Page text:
20% – the balance of companies planning to increase investment
The market upturn in demand prospects is, inevitably, creating some capacity challenges. There has been some caution in investment plans, in part a consequence of uncertainty following the EU referendum. However, more manufacturers are now pushing ahead with additional capital expenditure to meet current customer requirements. The investment intentions balance hit 20% – the highest level in more than three years, with all sectors positive about their investment plans in the next 12 months.
11 quarters – the last time the business confidence indicator was higher
Given the positive outlook for sales, rising production levels and stronger global prospects, it is unsurprising that confidence levels have strengthened further. Looking to the next 12 months, confidence edged to a score of 6.7 out of 10; the highest level seen since the beginning of 2015 and a massive increase on the 5.3 score recorded immediately after the referendum.
2.1% – growth expectations for manufacturing this year
Following a very strong outturn for production growth in official statistics for 2017q3, the EEF predicts output will expand by 2.1% this year and 1.4% in 2018. This would make 2017 the strongest year of growth since 2014 and in both years that would see manufacturing growing faster than the whole economy – their forecasts for which are unchanged at 1.5% and 1.3% in 2017 and 2018 respectively.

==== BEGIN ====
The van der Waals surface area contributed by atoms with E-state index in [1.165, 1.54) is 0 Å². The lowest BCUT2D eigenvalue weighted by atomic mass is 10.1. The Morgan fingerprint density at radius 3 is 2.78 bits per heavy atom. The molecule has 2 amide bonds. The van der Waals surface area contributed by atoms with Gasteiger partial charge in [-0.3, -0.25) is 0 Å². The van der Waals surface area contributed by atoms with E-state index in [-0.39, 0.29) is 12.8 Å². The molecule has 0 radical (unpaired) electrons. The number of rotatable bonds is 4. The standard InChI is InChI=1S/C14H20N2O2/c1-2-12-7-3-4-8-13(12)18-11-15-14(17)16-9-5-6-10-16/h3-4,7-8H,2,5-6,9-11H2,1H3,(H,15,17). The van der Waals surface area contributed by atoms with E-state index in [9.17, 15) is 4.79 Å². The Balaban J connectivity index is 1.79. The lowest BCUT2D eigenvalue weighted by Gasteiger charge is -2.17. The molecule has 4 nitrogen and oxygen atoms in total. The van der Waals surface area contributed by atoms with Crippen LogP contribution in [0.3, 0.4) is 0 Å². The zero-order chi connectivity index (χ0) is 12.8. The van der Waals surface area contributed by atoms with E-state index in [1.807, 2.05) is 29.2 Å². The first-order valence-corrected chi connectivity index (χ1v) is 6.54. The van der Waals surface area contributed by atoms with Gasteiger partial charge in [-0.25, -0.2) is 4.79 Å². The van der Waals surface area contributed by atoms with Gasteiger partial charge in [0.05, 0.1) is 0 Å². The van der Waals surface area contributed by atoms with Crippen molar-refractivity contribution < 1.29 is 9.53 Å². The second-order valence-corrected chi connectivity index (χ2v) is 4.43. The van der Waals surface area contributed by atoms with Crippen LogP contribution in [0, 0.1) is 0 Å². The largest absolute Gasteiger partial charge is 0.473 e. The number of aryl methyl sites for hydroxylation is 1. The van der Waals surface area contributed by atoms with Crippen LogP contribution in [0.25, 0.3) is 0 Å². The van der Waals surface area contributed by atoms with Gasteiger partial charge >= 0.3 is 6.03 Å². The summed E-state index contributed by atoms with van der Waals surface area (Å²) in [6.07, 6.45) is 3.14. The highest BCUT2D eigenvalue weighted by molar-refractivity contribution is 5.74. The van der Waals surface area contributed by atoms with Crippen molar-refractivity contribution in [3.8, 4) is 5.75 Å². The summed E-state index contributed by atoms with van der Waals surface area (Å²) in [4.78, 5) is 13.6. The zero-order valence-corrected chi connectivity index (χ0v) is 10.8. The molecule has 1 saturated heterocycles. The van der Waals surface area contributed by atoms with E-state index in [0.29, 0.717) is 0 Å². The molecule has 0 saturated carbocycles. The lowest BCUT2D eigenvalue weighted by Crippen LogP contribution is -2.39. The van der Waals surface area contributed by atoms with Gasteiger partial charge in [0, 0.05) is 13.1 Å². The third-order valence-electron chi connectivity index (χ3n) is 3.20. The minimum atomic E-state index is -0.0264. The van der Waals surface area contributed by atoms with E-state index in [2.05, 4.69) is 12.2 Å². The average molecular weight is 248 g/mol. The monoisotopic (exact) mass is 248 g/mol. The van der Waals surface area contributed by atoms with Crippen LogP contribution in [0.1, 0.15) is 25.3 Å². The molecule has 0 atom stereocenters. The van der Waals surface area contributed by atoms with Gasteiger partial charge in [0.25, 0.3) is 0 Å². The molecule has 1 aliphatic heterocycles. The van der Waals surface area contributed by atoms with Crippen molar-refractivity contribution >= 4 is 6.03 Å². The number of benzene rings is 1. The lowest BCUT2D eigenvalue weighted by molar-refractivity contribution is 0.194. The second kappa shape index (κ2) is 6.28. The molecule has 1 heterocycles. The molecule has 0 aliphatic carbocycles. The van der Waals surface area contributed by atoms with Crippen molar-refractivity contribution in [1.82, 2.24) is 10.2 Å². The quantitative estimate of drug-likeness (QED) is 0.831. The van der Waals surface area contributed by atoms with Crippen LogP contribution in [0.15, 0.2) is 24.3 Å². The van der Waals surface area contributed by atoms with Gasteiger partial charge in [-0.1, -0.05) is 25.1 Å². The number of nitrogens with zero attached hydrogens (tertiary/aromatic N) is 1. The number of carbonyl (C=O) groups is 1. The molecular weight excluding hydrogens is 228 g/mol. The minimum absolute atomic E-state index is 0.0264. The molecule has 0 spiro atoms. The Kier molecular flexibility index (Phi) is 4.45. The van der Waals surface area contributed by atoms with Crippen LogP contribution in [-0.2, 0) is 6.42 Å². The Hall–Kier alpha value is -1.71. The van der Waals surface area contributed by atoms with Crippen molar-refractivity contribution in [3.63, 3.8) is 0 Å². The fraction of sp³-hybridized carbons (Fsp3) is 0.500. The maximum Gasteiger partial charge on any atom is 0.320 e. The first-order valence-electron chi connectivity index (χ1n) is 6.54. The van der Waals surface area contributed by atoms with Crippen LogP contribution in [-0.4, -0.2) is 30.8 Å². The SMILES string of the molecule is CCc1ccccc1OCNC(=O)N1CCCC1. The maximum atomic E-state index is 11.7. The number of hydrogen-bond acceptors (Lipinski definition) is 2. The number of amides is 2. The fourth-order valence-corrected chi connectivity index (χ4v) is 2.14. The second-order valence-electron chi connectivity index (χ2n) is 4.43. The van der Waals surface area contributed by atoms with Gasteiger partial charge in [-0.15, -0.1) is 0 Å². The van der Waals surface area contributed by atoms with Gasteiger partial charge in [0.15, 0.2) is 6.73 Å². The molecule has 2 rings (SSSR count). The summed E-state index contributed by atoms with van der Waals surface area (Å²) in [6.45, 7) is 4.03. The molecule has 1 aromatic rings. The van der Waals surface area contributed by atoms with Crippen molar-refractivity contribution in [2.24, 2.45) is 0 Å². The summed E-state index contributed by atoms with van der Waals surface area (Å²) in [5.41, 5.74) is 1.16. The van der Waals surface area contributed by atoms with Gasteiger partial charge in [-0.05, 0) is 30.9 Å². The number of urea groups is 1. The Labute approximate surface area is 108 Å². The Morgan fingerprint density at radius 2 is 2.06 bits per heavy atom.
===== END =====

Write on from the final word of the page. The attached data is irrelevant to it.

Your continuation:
So, British manufacturers have put in an excellent performance and the indications are that this successful run will continue for some time. We’re certainly optimistic about 2018 and anticipate continued strong demand for our high-quality light-weight metal products including components, office furniture, bespoke metal shopfittings and game bird feeders. If you have a requirement in any of these areas don’t hesitate to get in touch – we’d be delighted to share our value engineering experience with you and give you a highly competitive quote.